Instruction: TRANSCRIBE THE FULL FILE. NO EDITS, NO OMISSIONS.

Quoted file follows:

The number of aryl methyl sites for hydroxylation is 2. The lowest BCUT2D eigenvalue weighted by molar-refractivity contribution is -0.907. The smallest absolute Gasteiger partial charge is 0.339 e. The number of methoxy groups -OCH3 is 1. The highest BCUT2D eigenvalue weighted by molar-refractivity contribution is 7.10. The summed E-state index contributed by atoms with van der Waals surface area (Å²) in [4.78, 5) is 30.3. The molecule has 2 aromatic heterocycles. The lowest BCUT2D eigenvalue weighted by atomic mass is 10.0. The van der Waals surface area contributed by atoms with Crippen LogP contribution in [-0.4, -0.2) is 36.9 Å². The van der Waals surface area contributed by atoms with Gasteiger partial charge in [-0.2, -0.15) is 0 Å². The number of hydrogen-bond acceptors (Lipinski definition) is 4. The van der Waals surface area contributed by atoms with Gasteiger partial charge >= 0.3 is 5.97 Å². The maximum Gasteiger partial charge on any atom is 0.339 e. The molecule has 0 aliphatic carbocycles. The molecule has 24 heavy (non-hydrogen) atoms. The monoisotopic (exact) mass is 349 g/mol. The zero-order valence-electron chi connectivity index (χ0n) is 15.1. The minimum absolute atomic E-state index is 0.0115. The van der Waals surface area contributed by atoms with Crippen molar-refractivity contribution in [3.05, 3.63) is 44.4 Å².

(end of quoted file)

The number of aryl methyl sites for hydroxylation is 2. The lowest BCUT2D eigenvalue weighted by molar-refractivity contribution is -0.907. The smallest absolute Gasteiger partial charge is 0.339 e. The number of methoxy groups -OCH3 is 1. The highest BCUT2D eigenvalue weighted by molar-refractivity contribution is 7.10. The summed E-state index contributed by atoms with van der Waals surface area (Å²) in [4.78, 5) is 30.3. The molecule has 2 aromatic heterocycles. The lowest BCUT2D eigenvalue weighted by atomic mass is 10.0. The van der Waals surface area contributed by atoms with Crippen LogP contribution in [-0.4, -0.2) is 36.9 Å². The van der Waals surface area contributed by atoms with Gasteiger partial charge in [-0.2, -0.15) is 0 Å². The number of hydrogen-bond acceptors (Lipinski definition) is 4. The van der Waals surface area contributed by atoms with Gasteiger partial charge >= 0.3 is 5.97 Å². The maximum Gasteiger partial charge on any atom is 0.339 e. The molecule has 0 aliphatic carbocycles. The molecule has 24 heavy (non-hydrogen) atoms. The monoisotopic (exact) mass is 349 g/mol. The zero-order valence-electron chi connectivity index (χ0n) is 15.1. The minimum absolute atomic E-state index is 0.0115. The van der Waals surface area contributed by atoms with Crippen molar-refractivity contribution in [3.05, 3.63) is 44.4 Å².